Time to Chill
1. Basic relaxation pose
What you need: A comfortable surface, five folded blankets or two large couch cushions, four small pillows or blankets, an eye bag or face cloth and a light blanket for warmth.
Setup: Lie on a yoga mat or carpet. Stack your blankets or couch cushions on the floor, and place your lower legs on them so your shins are roughly parallel to the floor and the backs of your knees are supported. Place a small pillow behind you to support the tops of your shoulders, neck and head. If you wish, cover your eyes and body.
What to do: Settle into your props and imagine you are sinking into the floor. Feel the tension in your body begin to release, especially in your lower back. Take 5 to 10 long, slow, conscious breaths and then stop counting and become a silent observer of your breathing. Finally, simply lie there, deeply supported, deeply rested. To come out of this position, bend one knee, roll to your side and slowly sit up, pushing with your arms to help you get up.
2. Deepest relaxation pose
What you need: A soft surface (such as a bed or couch), two small pillows or folded towels, a large pillow or a rolled blanket, an eye bag or face cloth and a light blanket for warmth.
Setup: Lie down on your soft surface. Place a small pillow or folded towel under your head so it supports your neck all the way to the tops of your shoulders. Place a larger pillow or a rolled blanket under your knees and a smaller one under your ankles. You may want to cover up with a light blanket. Cover your eyes if you’d like as well.
What to do: Breathe with long, slow inhalations and exhalations for a few minutes, then gradually return to a more natural rhythm. Move your attention to your feet and begin to mentally ascend your body, relaxing bones, muscles and organs. When you get to your head, pay special attention to your jaw, scalp and the muscles around your eyes. Cultivate an attitude of gentle detachment from sounds, sensations and thoughts. To come out of the pose, bend your knees one at a time as you exhale and roll gently to your side. Pause there a minute or so before slowly sitting up using your hands and arms for support. This can be a good pose to do at night.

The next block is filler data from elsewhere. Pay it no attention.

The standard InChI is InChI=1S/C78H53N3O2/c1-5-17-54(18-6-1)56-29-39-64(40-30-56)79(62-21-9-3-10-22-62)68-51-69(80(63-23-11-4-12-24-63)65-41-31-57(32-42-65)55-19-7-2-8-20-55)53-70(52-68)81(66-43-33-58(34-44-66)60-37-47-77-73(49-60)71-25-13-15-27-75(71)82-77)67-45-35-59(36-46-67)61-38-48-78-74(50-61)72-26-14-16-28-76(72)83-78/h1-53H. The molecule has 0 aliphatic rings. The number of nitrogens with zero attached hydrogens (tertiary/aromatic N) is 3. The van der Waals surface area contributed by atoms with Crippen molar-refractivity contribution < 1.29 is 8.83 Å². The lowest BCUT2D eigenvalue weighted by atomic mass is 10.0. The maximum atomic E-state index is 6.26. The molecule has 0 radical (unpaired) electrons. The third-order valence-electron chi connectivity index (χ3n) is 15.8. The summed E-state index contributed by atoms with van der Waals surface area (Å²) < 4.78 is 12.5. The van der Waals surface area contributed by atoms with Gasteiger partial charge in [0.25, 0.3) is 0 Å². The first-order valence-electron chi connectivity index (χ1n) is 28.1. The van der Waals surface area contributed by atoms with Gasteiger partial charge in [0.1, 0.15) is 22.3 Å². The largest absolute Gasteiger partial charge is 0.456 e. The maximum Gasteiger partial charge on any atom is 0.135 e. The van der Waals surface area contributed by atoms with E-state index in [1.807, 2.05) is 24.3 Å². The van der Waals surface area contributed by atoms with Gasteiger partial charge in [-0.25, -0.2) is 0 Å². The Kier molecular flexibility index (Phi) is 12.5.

3. Legs up the wall pose
What you need: An empty wall, a small pillow or folded towel and an eye bag or face cloth.
Setup: Sit on a carpet or mat with your left shoulder toward the wall and your hips positioned 10 to 12 inches away. Roll onto your back as you simultaneously swing your legs up the wall. Keep your legs straight and your hips slightly away from the wall. You can place a small pillow or folded towel under your head. Let your arms relax comfortably at your sides. Cover your eyes if you like.
What to do: Consciously breathe taking long, slow breaths for a minute or two, then relax control of your breath and allow your own natural rhythm to resume. Draw your attention inward to the sensations of spontaneous breath, the heaviness of your body on the floor and the support of the wall as you relax completely. Rest here for up to 10 minutes. When you are ready to come out of the pose, exhale as you bend your knees and roll to one side. Sit up slowly using your arms for support, and wait a minute or so before resuming normal activities.
Contraindications: Not recommended during menstruation or pregnancy, or if you suffer from a hiatal hernia, elevated pressure in the eyes (glaucoma) or heart problems.
HOW TO TAKE A DEEP BREATH
Whether you’re sitting up or lying down, make sure your spine is in a long, supple line. Swallow, and release the tension in your throat and belly. Close your eyes and begin to inhale evenly through your nostrils. Focus completely on your inhalation, and make it long and slow. As your breath fills your lungs, let your chest lift and your rib cage expand; feel your shoulders widen. Don’t strain. At the end of the inhalation, reverse the process as you exhale evenly through your nose. Observe any changes in your body after this one long breath is complete. When you are ready, try again. Practice until you can do 5 to 10 long breaths with focused concentration.
TAKE A SEAT
When you’re uptight and pressed for time, this simple posture can offer you instant repose— even at your desk.
Sit upright in a comfortable chair, knees bent, feet on the floor and hands in your lap (you can lean your head against the chair back if it’s high enough). Close your eyes and begin to pay attention to your breath. Complete at least 5 long inhalations and exhalations, letting go of the tension in your jaw, shoulders and belly. Bring attention inward and allow all the noises you hear wash by you without reacting to them. Stay in the pose for at least 5 minutes. You can practice this exercise anywhere: in taxis, on airplanes, at your kitchen table or in front of your computer. Try it whenever you feel exhausted.